Jazz is not the first thing that comes to mind when one thinks of a bassoon (or vice versa), however during the past 40 years Michael Rabinowitz has shown that it can recognised as a viable jazz instrument, when played by the right person. He has performed a wide variety of jazz through the years on the double reed woodwind with the fluidity and creativity of a saxophonist.
Proof of his expertise, and the virtuosity that Rabinowitz displays on the bassoon can be heard throughout his seventh release as a leader, Next Chapter. With the easing of the restrictions imposed by COVID, he performed some of his new compositions at Django in New York City with a quartet comprised of Matt King on piano and melodica, bassist Andy McKee, and drummer Tommy Campbell. The results were so rewarding that the quartet soon recorded Next Chapter which is comprised of six of the bassoonist’s originals and two songs by King.
Next Chapter begins with “Lydian Dream” which starts off as a dreamy ballad before becoming a playful swing piece. In each chorus, “Minor Blues Experiment” alternates between being an up-tempo minor blues, a slower jam, and a jazz waltz. The musicians somehow make the transitions and constant changes sound effortless and logical. “Next Chapter” is an optimistic ballad that features some thoughtful bassoon playing. King’s “MRab” (named after Rabinowitz) is a loose medium-tempo blues that has sly humour and plenty of adventurous moments. “Twelve Note Samba” is Matt King’s take on Jobim’s “One Note Samba.” This is one of several pieces where he displays his ability to play piano and melodica at the same time. “Emily Alt Line” utilizes the chord changes of Johnny Mandel’s “Emily” but with a completely different melody while “One Four All” is based on the jazz standard “Four.” The varied program concludes with “Tuesday Blues,” a stretched-out piece that is reminiscent of Charles Mingus. It is highlighted by some soulful bassoon and an impressive bass solo.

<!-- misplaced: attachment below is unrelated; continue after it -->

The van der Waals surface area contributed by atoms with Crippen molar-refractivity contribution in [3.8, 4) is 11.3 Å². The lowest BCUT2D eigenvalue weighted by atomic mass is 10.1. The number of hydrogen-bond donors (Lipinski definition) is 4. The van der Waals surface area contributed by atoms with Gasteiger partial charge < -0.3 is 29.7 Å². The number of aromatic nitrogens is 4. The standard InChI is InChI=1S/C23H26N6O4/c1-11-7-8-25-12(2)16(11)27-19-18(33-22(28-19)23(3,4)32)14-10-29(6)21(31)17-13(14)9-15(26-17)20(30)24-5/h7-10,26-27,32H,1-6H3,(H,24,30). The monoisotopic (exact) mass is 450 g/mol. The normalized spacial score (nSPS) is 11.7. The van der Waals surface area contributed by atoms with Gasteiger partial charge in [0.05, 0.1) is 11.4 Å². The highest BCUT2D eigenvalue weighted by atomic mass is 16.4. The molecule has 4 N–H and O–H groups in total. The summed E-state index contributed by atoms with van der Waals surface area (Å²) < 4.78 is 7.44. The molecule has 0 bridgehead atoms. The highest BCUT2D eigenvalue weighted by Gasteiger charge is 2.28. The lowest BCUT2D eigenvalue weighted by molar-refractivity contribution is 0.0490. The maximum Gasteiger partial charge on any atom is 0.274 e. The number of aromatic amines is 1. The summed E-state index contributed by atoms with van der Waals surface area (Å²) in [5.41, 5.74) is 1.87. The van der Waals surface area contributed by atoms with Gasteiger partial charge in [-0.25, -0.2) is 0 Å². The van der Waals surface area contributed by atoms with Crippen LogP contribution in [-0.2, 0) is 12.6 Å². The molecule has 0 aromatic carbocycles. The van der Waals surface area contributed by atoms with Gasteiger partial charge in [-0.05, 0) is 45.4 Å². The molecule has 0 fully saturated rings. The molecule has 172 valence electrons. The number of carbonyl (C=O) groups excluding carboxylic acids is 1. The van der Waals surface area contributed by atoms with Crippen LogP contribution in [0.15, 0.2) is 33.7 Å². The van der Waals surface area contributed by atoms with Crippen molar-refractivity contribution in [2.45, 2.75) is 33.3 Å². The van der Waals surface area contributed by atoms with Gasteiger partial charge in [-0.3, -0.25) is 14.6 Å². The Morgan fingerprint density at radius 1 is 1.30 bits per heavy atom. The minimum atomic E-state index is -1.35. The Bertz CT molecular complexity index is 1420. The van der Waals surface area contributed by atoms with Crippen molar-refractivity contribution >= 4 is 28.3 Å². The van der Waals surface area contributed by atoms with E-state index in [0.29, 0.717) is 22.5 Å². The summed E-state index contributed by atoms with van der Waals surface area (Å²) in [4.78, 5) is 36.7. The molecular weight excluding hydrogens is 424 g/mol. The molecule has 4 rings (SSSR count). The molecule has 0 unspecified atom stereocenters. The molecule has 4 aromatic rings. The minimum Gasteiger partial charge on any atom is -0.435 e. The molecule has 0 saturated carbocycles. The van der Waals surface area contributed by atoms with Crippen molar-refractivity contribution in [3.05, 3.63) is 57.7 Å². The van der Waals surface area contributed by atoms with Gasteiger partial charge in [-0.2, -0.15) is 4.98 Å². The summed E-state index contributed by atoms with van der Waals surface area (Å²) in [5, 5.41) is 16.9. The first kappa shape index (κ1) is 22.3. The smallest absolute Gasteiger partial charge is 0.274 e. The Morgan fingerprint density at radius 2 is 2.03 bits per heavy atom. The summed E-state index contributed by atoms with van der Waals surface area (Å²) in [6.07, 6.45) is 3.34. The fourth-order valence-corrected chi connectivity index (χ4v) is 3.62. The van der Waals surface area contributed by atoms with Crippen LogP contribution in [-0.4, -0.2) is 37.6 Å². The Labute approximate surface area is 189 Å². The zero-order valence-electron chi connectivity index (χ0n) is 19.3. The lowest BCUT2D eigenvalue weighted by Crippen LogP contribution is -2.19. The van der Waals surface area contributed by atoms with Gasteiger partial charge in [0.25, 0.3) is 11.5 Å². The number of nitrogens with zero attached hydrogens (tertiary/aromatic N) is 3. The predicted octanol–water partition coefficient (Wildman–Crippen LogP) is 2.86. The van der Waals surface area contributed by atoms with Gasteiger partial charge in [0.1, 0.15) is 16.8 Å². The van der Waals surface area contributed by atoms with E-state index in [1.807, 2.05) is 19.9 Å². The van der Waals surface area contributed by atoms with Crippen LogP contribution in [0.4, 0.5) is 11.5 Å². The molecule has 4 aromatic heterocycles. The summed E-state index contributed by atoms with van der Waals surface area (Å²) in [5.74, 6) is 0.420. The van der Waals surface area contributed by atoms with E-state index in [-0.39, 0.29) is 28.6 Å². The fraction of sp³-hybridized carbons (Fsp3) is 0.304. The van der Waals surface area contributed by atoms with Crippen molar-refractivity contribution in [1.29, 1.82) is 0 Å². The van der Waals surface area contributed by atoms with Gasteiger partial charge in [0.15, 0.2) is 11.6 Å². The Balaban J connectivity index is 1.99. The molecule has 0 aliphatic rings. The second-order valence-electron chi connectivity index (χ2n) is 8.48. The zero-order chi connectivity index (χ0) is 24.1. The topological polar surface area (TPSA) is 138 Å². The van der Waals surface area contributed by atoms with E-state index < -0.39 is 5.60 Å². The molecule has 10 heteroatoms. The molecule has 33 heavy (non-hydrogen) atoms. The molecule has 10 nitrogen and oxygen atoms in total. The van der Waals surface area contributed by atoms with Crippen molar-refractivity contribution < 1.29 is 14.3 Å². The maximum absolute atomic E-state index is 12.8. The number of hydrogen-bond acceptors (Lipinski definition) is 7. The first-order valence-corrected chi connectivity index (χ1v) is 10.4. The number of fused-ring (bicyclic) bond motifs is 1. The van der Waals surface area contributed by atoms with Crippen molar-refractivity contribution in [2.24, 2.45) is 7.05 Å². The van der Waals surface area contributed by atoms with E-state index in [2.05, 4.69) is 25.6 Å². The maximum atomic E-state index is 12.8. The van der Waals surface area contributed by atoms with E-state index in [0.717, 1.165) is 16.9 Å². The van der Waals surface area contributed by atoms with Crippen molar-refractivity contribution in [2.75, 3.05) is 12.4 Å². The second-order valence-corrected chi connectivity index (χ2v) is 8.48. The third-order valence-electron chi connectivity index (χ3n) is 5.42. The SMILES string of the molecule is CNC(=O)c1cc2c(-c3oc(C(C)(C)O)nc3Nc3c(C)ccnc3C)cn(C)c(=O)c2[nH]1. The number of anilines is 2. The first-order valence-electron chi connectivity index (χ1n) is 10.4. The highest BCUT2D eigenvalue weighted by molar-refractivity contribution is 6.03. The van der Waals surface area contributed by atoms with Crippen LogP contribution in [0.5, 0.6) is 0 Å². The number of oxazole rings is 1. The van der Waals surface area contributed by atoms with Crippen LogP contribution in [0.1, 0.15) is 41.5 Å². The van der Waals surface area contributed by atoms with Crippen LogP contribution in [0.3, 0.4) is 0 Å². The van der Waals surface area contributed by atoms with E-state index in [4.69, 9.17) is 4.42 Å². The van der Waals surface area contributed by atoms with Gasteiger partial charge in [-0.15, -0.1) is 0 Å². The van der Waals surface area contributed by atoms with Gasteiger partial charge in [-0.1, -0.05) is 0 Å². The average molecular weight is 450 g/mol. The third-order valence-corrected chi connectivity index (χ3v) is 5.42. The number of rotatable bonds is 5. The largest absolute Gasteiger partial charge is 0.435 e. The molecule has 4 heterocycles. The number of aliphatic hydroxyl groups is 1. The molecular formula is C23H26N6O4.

Although he was not the first jazz musician to play bassoon (Garvin Bushell and Frank Trumbauer took some recorded solos in the 1920s and Illinois Jacquet and Yusef Lateef were among those who occasionally played it in the 1950s and 60s), Michael Rabinowitz is believed to be the first to specialize on the instrument, switching from clarinet while in high school. He made his recording debut with Ira Sullivan in 1981, moved to New York five years later, and has since worked with the Charles Mingus Orchestra (as a founding member), Dave Douglas (in the Mosaic Sextet), Red Rodney, Joe Lovano, Anthony Braxton, Wynton Marsalis, Chris Potter, Ryan Truesdell, Elvis Costello and many others in addition to heading his own groups. The masterful bassoonist has previously recorded six albums as a leader: Bassoon On Fire, Gabrielle’s Balloon, Bassoon In Orbit, Ocean Eyes, Play, and Uncharted Waters.
With the release of the swinging and enjoyable Next Chapter, Michael Rabinowitz continues to show that the bassoon is very much a jazz instrument and that he is the leader in his field. It is released on Blue Ridge Bassoon Records on March 1st and will be featured on World of Jazz on February 26th.